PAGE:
The transient response of an anisotropic rectangular plate subjected to impact is described through a Chebyshev collocation multidomain discretization of the Reissner-Mindlin plate equations. The trapezoidal rule is used for time-integration. The spatial collocation derivative operators are represented by matrices, and the subdomains are patched by natural and essential conditions. At each time level the resulting governing matrix equation is reduced by two consecutive block Gaussian eliminations, so that an equation for the variables at the subdomain corners has to be solved. Back-substitution gives the variables at all other collocation points. The time history as represented by computed contour plots has been compared with analytical results and with photos produced by holographic interferometry. The agreements are satisfactory

Here are considered time-harmonic electromagnetic waves in a quadratic waveguide consisting of a periodic dielectric core enclosed by conducting walls. The permittivity function may be smooth or have jumps. The electromagnetic field is given by a magnetic vector potential in Lorenz gauge, and defined on a Floquet cell. The Helmholtz operator is approximated by a Chebyshev collocation, Fourier–Galerkin method. Laurent's rule and the inverse rule are employed for the representation of Fourier coefficients of products of functions. The computations yield, for known wavenumbers, values of the first few eigenfrequencies of the field. In general, the dispersion curves exhibit band gaps. Field patterns are identified as transverse electric, TE, transverse magnetic, TM, or hybrid modes. Maxwell's equations are fulfilled. A few trivial solutions appear when the permittivity varies in the guiding direction and across it. The results of the present method are consistent with exact results and with those obtained by a low-order finite element software. The present method is more efficient than the low-order finite element method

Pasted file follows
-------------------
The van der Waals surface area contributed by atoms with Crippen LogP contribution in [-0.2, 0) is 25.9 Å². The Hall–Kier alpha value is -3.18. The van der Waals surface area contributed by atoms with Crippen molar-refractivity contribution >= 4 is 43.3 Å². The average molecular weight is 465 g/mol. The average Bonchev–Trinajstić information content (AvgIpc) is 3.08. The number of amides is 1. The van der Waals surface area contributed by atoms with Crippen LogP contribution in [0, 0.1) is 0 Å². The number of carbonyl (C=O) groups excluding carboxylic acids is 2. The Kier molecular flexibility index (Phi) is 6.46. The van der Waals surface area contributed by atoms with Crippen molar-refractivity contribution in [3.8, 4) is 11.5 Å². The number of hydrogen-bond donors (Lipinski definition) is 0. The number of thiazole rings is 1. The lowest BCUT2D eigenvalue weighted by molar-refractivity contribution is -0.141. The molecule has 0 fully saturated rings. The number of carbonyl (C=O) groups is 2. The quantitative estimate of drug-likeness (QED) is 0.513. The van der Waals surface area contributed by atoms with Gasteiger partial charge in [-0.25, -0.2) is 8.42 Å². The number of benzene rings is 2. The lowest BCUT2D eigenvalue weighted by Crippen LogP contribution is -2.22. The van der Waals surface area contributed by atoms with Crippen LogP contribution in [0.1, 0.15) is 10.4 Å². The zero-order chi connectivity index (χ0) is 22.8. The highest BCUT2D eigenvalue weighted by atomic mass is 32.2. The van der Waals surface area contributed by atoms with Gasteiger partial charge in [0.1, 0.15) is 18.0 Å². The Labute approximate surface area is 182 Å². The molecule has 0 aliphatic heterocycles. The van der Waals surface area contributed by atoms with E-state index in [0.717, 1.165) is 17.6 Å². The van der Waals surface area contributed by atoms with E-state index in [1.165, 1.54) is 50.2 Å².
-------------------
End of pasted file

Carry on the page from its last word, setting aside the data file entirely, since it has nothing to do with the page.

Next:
The transient response of a tube subjected to impact is described through Fourier-Galerkin and Chebyshev collocation multidomain discretizations of the equations of linear elasticity. The trapezoidal rule is used for time integration. For each Fourier mode the spatial collocation derivative operators are represented by matrices, and the subdomains are patched by natural and essential conditions. At each time level the resulting governing matrix equation is reduced by two consecutive block Gaussian eliminations, so that an equation for the complex Fourier coefficients at die subdomain corners has to be solved. Back-substitution gives the coefficients at all other collocation points. An inverse discrete Fourier transform generates, at optional time levels, the three components of the displacement field. Through this method the long-term evolution of the field may be calculated, provided the impact time is long enough. The time history as represented by computed contour plots has been compared with photos produced by holographic interferometry. The agreements are satisfactory.